One initial impression of the Blueprint is that many of the proposed solutions are not defined in great detail and will take time and agency (and in some cases Congressional) action in order to implement.  In addition, many of the solutions were previously articulated in President Trump’s 2019 budget, and do not reflect novel policy.  Additionally, many of the issues raised in the Blueprint are familiar to those actively engaged in or following the drug industry, but will require active engagement between HHS and the industry to refine and address.

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Requirements for Submissions to the NCBA Sports & Entertainment Law Section Blog

Blog pieces are geared toward informing laypeople and practitioners of relevant legal issues and current legal events in the areas of sports and entertainment.  It is a great opportunity to get published while in law school!

Submission Requirements:

  • Choose a current/relevant issue in Sports and Entertainment Law and advocate a position.
  • A maximum of 1,500 words in Microsoft Word and 25 footnotes in Bluebook format.
  • Send by e-mail to Kelly Ryan ( and Amanda Whorton ( with the subject line: NCBA Blog Submission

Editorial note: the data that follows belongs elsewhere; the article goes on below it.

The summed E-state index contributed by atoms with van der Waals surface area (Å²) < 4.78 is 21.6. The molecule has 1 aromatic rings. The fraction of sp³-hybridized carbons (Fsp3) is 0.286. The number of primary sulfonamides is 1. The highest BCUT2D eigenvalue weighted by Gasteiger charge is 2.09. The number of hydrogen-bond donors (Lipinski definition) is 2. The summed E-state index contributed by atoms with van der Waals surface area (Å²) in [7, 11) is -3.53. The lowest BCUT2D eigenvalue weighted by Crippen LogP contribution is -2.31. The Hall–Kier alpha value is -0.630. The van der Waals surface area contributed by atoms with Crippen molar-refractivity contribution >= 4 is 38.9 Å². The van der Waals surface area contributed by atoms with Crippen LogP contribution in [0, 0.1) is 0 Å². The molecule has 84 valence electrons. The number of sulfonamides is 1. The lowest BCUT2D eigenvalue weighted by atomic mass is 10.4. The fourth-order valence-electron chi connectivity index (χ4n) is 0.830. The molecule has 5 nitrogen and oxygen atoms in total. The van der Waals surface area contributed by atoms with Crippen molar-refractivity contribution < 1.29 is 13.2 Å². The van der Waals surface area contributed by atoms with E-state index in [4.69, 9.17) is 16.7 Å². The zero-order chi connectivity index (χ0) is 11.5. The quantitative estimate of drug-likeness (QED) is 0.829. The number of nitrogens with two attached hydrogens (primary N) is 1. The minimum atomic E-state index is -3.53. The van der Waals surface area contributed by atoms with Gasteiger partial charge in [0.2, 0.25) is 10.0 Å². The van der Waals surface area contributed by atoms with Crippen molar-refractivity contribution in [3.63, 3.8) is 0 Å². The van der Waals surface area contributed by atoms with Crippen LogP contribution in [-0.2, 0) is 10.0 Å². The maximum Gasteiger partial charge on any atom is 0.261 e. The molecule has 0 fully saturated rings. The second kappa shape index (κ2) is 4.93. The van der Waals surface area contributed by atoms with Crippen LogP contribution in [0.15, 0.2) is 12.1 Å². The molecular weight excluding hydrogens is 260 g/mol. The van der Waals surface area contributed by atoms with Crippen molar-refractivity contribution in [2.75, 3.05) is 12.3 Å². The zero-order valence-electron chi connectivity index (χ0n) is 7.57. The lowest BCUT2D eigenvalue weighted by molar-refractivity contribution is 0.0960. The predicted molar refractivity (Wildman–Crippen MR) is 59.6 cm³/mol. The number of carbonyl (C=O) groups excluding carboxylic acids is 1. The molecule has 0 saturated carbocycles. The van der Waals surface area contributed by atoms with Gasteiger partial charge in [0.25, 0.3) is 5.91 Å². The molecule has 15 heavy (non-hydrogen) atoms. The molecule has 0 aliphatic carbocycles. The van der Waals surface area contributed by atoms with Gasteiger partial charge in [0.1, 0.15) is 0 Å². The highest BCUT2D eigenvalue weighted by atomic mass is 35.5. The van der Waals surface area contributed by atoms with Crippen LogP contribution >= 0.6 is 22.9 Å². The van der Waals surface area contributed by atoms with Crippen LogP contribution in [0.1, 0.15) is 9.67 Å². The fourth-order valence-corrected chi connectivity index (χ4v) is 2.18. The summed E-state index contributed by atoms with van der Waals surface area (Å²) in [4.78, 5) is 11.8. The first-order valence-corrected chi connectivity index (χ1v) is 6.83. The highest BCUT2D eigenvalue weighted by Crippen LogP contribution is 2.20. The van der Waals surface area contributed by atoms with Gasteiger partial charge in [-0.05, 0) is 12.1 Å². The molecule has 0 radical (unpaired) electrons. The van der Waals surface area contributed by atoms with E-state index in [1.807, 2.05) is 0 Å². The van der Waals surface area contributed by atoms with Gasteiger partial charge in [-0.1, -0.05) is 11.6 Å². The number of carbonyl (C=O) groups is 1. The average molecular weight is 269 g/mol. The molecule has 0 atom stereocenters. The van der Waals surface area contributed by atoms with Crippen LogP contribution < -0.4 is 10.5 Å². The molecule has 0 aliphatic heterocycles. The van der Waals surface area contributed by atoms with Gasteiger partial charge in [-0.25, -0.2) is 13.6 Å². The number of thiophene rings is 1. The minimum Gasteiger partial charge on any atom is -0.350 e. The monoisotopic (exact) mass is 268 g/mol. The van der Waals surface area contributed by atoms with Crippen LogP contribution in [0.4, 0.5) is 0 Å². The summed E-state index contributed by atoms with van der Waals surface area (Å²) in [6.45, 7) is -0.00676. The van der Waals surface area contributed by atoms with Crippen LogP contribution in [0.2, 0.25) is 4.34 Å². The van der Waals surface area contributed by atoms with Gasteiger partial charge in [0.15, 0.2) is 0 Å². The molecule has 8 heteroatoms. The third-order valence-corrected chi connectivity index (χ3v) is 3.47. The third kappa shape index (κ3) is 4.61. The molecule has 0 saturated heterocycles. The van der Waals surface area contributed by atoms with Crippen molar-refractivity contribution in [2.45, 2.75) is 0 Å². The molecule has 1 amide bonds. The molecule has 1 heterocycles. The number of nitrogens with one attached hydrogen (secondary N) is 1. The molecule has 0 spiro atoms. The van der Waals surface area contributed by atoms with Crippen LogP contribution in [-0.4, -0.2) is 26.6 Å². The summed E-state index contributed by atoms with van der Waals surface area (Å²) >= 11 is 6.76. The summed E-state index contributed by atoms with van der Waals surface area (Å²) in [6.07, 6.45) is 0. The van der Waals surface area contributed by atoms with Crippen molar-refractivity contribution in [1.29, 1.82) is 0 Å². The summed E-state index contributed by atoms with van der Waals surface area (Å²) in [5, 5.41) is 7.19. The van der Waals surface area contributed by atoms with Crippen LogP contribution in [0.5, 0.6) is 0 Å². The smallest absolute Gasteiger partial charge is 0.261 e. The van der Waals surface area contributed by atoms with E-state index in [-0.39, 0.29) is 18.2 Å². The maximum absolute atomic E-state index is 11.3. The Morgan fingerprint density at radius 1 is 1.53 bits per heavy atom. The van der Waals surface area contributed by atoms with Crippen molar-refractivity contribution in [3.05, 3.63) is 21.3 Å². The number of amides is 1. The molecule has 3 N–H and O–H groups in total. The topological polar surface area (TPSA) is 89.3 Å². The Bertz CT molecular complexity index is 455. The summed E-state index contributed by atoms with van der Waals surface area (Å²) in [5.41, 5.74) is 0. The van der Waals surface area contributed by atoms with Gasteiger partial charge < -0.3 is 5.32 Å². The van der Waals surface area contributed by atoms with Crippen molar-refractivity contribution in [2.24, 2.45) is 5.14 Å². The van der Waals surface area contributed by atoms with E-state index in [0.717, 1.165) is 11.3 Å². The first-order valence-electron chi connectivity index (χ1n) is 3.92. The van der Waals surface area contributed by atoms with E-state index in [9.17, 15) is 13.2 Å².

• Also include the following:
    • A link to your LinkedIn bio
    • How you would like your name to appear on the post
    • A head shot sent as a separate attachment

We look forward to reading your submissions for publication consideration!


Kelly and Amanda

Communications Co-chairs

Sports & Entertainment Law Section

North Carolina Bar Association

Items of Interest: Start Replying With ‘STOP,’ Armstrong Settles, DJ Khaled Exposed

Members of the Sports & Entertainment Law Section found the following recent third-party articles to be of potential interest to the Section.

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Litigation Section Honors Ward Black With Its Advocate’s Award

Janet Ward Black of Ward Black Law in Greensboro was honored on Feb. 7 as the 10th recipient of The Advocate’s Award. Presented as merited by the Litigation Section of the North Carolina Bar Association, the award recognizes “superstars” of the section and the legal profession.

Amanda Martin, section chair, presented the award in Greensboro during a special reception held in conjunction with a meeting of the Litigation Section council.

Attorneys and staff from Ward Black Law also participated in the event. Black is the principal owner of the 36-person firm, which is one of the largest woman-owned law firms in the state, and the first woman to receive The Advocate’s Award.

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Overtime, Non-Competes & Employee Medical Records: Three Topics for Employers in the Healthcare Field